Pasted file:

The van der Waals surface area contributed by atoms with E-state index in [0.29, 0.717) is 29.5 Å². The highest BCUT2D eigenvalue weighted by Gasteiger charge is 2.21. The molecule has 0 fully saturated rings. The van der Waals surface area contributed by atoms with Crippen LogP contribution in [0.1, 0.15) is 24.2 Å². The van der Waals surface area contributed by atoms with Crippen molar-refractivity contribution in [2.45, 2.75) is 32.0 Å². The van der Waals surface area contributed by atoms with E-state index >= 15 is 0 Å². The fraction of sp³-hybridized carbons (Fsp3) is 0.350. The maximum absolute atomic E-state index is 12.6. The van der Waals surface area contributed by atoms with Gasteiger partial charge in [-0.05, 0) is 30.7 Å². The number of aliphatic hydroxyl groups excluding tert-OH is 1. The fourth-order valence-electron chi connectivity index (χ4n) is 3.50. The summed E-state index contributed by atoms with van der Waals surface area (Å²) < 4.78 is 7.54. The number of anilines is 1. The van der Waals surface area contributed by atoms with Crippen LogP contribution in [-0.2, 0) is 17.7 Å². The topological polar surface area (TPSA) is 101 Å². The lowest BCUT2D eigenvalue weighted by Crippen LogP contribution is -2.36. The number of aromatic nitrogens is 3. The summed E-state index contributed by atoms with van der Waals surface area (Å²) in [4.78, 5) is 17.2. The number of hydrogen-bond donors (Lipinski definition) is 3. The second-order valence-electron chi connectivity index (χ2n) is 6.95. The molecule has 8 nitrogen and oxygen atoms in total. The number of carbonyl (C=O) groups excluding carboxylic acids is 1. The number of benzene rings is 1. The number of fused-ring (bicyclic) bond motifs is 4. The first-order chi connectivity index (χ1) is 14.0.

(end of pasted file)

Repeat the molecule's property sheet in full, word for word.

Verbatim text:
The van der Waals surface area contributed by atoms with E-state index in [0.29, 0.717) is 29.5 Å². The highest BCUT2D eigenvalue weighted by Gasteiger charge is 2.21. The molecule has 0 fully saturated rings. The van der Waals surface area contributed by atoms with Crippen LogP contribution in [0.1, 0.15) is 24.2 Å². The van der Waals surface area contributed by atoms with Crippen molar-refractivity contribution in [2.45, 2.75) is 32.0 Å². The van der Waals surface area contributed by atoms with E-state index >= 15 is 0 Å². The fraction of sp³-hybridized carbons (Fsp3) is 0.350. The maximum absolute atomic E-state index is 12.6. The van der Waals surface area contributed by atoms with Gasteiger partial charge in [-0.05, 0) is 30.7 Å². The number of aliphatic hydroxyl groups excluding tert-OH is 1. The fourth-order valence-electron chi connectivity index (χ4n) is 3.50. The summed E-state index contributed by atoms with van der Waals surface area (Å²) < 4.78 is 7.54. The number of anilines is 1. The van der Waals surface area contributed by atoms with Crippen LogP contribution in [-0.2, 0) is 17.7 Å². The topological polar surface area (TPSA) is 101 Å². The lowest BCUT2D eigenvalue weighted by Crippen LogP contribution is -2.36. The number of aromatic nitrogens is 3. The summed E-state index contributed by atoms with van der Waals surface area (Å²) in [4.78, 5) is 17.2. The number of hydrogen-bond donors (Lipinski definition) is 3. The second-order valence-electron chi connectivity index (χ2n) is 6.95. The molecule has 8 nitrogen and oxygen atoms in total. The number of carbonyl (C=O) groups excluding carboxylic acids is 1. The number of benzene rings is 1. The number of fused-ring (bicyclic) bond motifs is 4. The first-order chi connectivity index (χ1) is 14.0.